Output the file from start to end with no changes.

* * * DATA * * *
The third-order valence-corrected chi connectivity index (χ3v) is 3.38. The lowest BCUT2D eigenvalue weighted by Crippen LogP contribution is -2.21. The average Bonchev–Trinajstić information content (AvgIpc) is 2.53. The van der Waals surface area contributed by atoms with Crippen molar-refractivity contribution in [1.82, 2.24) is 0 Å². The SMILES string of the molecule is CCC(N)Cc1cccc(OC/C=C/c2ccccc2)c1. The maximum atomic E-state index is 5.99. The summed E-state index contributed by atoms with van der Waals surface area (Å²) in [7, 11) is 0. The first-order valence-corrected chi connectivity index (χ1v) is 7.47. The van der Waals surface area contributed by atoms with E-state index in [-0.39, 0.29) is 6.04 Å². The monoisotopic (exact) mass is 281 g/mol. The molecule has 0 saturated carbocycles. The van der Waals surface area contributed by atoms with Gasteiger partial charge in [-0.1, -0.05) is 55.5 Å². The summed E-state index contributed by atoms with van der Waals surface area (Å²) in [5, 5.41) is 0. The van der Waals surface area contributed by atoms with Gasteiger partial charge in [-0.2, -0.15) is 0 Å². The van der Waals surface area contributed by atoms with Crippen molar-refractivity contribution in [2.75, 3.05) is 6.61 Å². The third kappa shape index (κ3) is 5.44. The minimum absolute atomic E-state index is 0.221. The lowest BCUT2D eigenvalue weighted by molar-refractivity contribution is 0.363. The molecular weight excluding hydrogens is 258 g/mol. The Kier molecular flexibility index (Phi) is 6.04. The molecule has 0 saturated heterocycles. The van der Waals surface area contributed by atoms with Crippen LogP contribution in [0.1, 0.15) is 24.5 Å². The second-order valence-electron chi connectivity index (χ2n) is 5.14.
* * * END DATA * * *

The third-order valence-corrected chi connectivity index (χ3v) is 3.38. The lowest BCUT2D eigenvalue weighted by Crippen LogP contribution is -2.21. The average Bonchev–Trinajstić information content (AvgIpc) is 2.53. The van der Waals surface area contributed by atoms with Crippen molar-refractivity contribution in [1.82, 2.24) is 0 Å². The SMILES string of the molecule is CCC(N)Cc1cccc(OC/C=C/c2ccccc2)c1. The maximum atomic E-state index is 5.99. The summed E-state index contributed by atoms with van der Waals surface area (Å²) in [7, 11) is 0. The first-order valence-corrected chi connectivity index (χ1v) is 7.47. The van der Waals surface area contributed by atoms with E-state index in [-0.39, 0.29) is 6.04 Å². The monoisotopic (exact) mass is 281 g/mol. The molecule has 0 saturated carbocycles. The van der Waals surface area contributed by atoms with Gasteiger partial charge in [-0.1, -0.05) is 55.5 Å². The summed E-state index contributed by atoms with van der Waals surface area (Å²) in [5, 5.41) is 0. The van der Waals surface area contributed by atoms with Gasteiger partial charge in [-0.2, -0.15) is 0 Å². The van der Waals surface area contributed by atoms with Crippen molar-refractivity contribution in [2.75, 3.05) is 6.61 Å². The third kappa shape index (κ3) is 5.44. The minimum absolute atomic E-state index is 0.221. The lowest BCUT2D eigenvalue weighted by molar-refractivity contribution is 0.363. The molecular weight excluding hydrogens is 258 g/mol. The Kier molecular flexibility index (Phi) is 6.04. The molecule has 0 saturated heterocycles. The van der Waals surface area contributed by atoms with Crippen LogP contribution in [0.1, 0.15) is 24.5 Å². The second-order valence-electron chi connectivity index (χ2n) is 5.14.